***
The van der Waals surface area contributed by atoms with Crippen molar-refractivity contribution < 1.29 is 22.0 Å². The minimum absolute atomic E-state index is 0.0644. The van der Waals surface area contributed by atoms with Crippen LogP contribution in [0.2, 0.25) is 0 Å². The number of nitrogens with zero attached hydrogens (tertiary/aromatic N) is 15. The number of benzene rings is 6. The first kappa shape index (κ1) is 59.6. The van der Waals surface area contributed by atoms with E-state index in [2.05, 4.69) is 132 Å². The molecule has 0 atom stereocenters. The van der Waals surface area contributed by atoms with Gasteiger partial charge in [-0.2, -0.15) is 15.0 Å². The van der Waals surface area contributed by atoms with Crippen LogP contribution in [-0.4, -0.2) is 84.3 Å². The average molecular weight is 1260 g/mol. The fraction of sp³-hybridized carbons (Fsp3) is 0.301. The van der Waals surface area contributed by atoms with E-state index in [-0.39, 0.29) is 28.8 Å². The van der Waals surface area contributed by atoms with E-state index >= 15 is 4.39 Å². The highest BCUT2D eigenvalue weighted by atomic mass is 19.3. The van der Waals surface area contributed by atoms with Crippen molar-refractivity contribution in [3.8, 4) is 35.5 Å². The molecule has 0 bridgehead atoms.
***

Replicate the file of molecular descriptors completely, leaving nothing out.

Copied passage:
The van der Waals surface area contributed by atoms with Crippen molar-refractivity contribution < 1.29 is 22.0 Å². The minimum absolute atomic E-state index is 0.0644. The van der Waals surface area contributed by atoms with Crippen LogP contribution in [0.2, 0.25) is 0 Å². The number of nitrogens with zero attached hydrogens (tertiary/aromatic N) is 15. The number of benzene rings is 6. The first kappa shape index (κ1) is 59.6. The van der Waals surface area contributed by atoms with E-state index in [2.05, 4.69) is 132 Å². The molecule has 0 atom stereocenters. The van der Waals surface area contributed by atoms with Gasteiger partial charge in [-0.2, -0.15) is 15.0 Å². The van der Waals surface area contributed by atoms with Crippen LogP contribution in [-0.4, -0.2) is 84.3 Å². The average molecular weight is 1260 g/mol. The fraction of sp³-hybridized carbons (Fsp3) is 0.301. The van der Waals surface area contributed by atoms with E-state index in [-0.39, 0.29) is 28.8 Å². The van der Waals surface area contributed by atoms with E-state index >= 15 is 4.39 Å². The highest BCUT2D eigenvalue weighted by atomic mass is 19.3. The van der Waals surface area contributed by atoms with Crippen molar-refractivity contribution in [3.8, 4) is 35.5 Å². The molecule has 0 bridgehead atoms.